Peter Cameron

Peter Cameron’s transporting novel, Andorra (1997), was one of the first works I responded to as a book critic. I was struck by his gift for creating a reality that’s slightly askew - the landlocked Andorra is depicted here as a seaside locale - and yet which also serves as a mirror for the one we inhabit. I also loved how his tale of a stranger who comes to a strange land evoked one of my classic favorites, Mysteries by Knut Hamsun.

Andorra was Cameron's sixth published book, and in the decades since he has built on his talent and sensibility in the decades since, through novels including The City of Your Final Destination (2002), Someday This Pain Will Be Useful To You (2007) and Coral Glynn (2012).

His new novel, What Happens at Night, is reminiscent of Andorra - only this time it is a couple of outsiders who arrive in a strange city. The never named man and his wife, who is suffering from stage four uterine cancer, have travelled from Manhattan to adopt a baby in the frozen town of Borgarfjaroasysla. The action takes place in three locales – the Grand Imperial Hotel, where they encounter a cast of characters who are slightly off; the orphanage and the residence of faith healer who must convince the woman he has not cured her.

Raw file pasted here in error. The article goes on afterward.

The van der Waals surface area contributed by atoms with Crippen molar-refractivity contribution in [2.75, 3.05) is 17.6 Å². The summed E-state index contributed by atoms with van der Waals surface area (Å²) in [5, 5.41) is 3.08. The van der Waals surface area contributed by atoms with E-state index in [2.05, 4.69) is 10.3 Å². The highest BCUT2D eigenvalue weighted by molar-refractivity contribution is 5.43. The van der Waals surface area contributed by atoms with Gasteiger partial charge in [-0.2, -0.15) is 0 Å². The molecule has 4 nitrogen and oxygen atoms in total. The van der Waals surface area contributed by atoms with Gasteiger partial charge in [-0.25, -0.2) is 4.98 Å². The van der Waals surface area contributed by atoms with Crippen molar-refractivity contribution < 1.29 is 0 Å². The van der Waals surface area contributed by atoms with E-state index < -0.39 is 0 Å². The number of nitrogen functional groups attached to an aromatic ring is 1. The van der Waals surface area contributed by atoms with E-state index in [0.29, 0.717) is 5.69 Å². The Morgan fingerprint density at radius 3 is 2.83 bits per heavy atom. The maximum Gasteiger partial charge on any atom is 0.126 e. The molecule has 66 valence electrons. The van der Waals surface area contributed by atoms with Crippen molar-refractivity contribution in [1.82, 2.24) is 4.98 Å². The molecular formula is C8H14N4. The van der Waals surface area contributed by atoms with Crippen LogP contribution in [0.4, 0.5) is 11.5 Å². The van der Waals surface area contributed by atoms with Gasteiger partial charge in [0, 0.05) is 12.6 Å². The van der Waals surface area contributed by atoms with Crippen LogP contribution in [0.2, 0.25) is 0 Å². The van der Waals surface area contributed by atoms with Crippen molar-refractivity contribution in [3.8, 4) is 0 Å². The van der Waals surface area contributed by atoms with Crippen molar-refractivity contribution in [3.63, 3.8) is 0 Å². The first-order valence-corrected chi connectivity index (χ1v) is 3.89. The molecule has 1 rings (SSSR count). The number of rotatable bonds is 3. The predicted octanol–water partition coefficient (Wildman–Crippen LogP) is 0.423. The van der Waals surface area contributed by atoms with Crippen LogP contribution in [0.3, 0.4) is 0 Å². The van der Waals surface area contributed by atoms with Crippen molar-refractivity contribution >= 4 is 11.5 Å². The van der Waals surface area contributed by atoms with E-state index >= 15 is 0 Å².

Everybody and everything is slightly off; Cameron masterfully creates a mood of odd foreboding. Sam Sacks of the Wall Street Journal nailed this when he described the novel as an “optical illusion.”

Consider it from one angle and you have the darkly comic tale of a Manhattan couple’s winter trip to a forgotten European backwater within the Arctic Circle, the site of the only orphanage willing to let them adopt a baby in spite of the wife’s late-stage cancer. There, while lodging at an absurdly grandiose hotel, they fall under the influence of an array of kooks and criminals who prey on them for their own idle designs. But relax your eyes and the book changes complexion, dissolving into an atmosphere of pure Gothic horror, filled with phantoms and demons and other avatars of the uncanny. … All of this plays out amid the distortion of perpetual darkness (“A year is like a day here [and] the winter is really nothing more than a single night”), which obscures the true nature of each interaction. Are the side characters paranormal or just eccentric?

Who knows? As Cameron walks this tightrope of uncertainty where everything becomes a question – is the man gay or straight? was the sex consensual or rape? is the woman sick or saved? is the baby a love object or possession? does true attachment mean letting go? - he tells a story full that is poignant, often funny and always mysterious.

Peter Cameron’s Top Ten List

1. The Outward Room by Millen Brand (1937).
2. The Professor’s House by Willa Cather (1925).
3. Uncle Vanya by Anton Chekhov (1895).
4. The Evening of the Holiday by Shirley Hazzard (1966).
5. The Towers of Trebizond by Rose Macaulay (1956).
6. The Chateau by William Maxwell (1961).
7. Quartet in Autumn by Barbara Pym (1977).
8. Light Years by James Salter (1975).
9. What’s for Dinner? by James Schuyler (1978).
10. A Voice Through a Cloud by Denton Welch (1950).